Marine protected area

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The New Zealand Government is protecting marine environments within New Zealand’s territorial sea through various legislative means including Marine Protected Areas (MPA). This is to ensure the most effective approach for sustainable management of New Zealand's marine environment and enhancing, protecting and restoring marine biodiversity.

As an international treaty partner in Antarctica, New Zealand has also played a significant role in the recent establishment of a Ross Sea Region MPA.

Latest news

NIWA’s flagship research vessel Tangaroa leaves soon on a six-week voyage to Antarctica, making it one of the few full scientific expeditions to the continent since the global outbreak of COVID-19.

Our work

NIWA’s Antarctic fisheries research is allowing us to investigate possible effects of the longline Antarctic toothfish fishery on the toothfish population and on the local ecosystem.
We don’t clearly understand the ecological effects of commerical toothfish fishing in the Ross Sea region. To improve our knowledge, we conducted a survey of demersal (bottom-dwelling) fish species on the Ross Sea slope - particularly grenadiers and icefish - during the 2015 Antarctic Ecosystems Voyage.
NIWA’s flagship research vessel Tangaroa leaves soon on a six-week voyage to Antarctica, making it one of the few full scientific expeditions to the continent since the global outbreak of COVID-19.
The Ross Sea Region Research and Monitoring Programme (Ross-RAMP) is a five-year research programme funded by the Ministry of Business, Innovation and Employment (MBIE) and run by NIWA to evaluate the effectiveness of the Ross Sea Marine Protected Area.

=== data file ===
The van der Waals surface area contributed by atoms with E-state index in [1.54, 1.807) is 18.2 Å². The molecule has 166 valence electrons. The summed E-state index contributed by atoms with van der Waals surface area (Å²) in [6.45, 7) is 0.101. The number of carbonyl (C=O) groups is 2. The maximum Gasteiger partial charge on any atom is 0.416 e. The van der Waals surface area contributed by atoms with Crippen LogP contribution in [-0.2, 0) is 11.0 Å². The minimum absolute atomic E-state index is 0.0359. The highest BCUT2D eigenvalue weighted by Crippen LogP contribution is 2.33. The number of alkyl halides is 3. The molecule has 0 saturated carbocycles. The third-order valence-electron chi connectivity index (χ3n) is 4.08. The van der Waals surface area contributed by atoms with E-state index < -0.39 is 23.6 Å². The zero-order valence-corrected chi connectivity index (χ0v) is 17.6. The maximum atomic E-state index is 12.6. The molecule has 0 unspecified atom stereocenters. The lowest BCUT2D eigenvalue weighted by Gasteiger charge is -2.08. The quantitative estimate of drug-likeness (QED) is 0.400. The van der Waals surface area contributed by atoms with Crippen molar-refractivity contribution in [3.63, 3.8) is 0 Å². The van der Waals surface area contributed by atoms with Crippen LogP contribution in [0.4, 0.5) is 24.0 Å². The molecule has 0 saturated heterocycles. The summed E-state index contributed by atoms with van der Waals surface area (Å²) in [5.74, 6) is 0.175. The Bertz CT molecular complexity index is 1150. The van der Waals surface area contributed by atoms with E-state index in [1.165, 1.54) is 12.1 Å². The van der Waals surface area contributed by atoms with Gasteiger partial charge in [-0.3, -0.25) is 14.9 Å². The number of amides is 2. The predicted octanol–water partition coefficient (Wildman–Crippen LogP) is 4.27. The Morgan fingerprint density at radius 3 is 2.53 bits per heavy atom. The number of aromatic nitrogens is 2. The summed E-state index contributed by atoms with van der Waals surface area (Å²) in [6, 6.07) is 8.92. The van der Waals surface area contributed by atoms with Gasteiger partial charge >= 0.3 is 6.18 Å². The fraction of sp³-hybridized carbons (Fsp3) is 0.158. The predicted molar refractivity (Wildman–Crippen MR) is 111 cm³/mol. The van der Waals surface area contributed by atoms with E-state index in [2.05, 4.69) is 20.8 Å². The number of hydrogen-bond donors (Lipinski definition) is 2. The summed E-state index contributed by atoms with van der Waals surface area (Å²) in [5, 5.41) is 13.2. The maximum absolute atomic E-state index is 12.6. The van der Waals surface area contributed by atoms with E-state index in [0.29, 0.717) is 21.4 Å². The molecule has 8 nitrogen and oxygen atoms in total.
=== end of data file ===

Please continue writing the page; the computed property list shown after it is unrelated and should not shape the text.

From 8 Jan - 27 Feb 2019 RV Tangaroa is undertaking a six-week research voyage to Antarctica and the Southern Ocean. On board scientists, supported by 19 crew members, will be studying ocean, atmosphere and ecosystem processes with the focus on establishing monitoring programmes for the newly created Ross Sea Region Marine Protected Area (MPA).
The Ross Sea region is vital to the future of the Antarctic ecosystem.

The fishery is managed differently depending on the region and specific environmental protection and fishery management objectives in the region.

NIWA’s Antarctic fisheries research is allowing us to investigate possible effects of the longline Antarctic toothfish fishery on the toothfish population and on the local ecosystem.
We don’t clearly understand the ecological effects of commerical toothfish fishing in the Ross Sea region. To improve our knowledge, we conducted a survey of demersal (bottom-dwelling) fish species on the Ross Sea slope - particularly grenadiers and icefish - during the 2015 Antarctic Ecosystems Voyage.
 

All staff working on this subject

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Principal Technician - Marine Ecology
Senior Regional Manager - Wellington
Fisheries Data Manager
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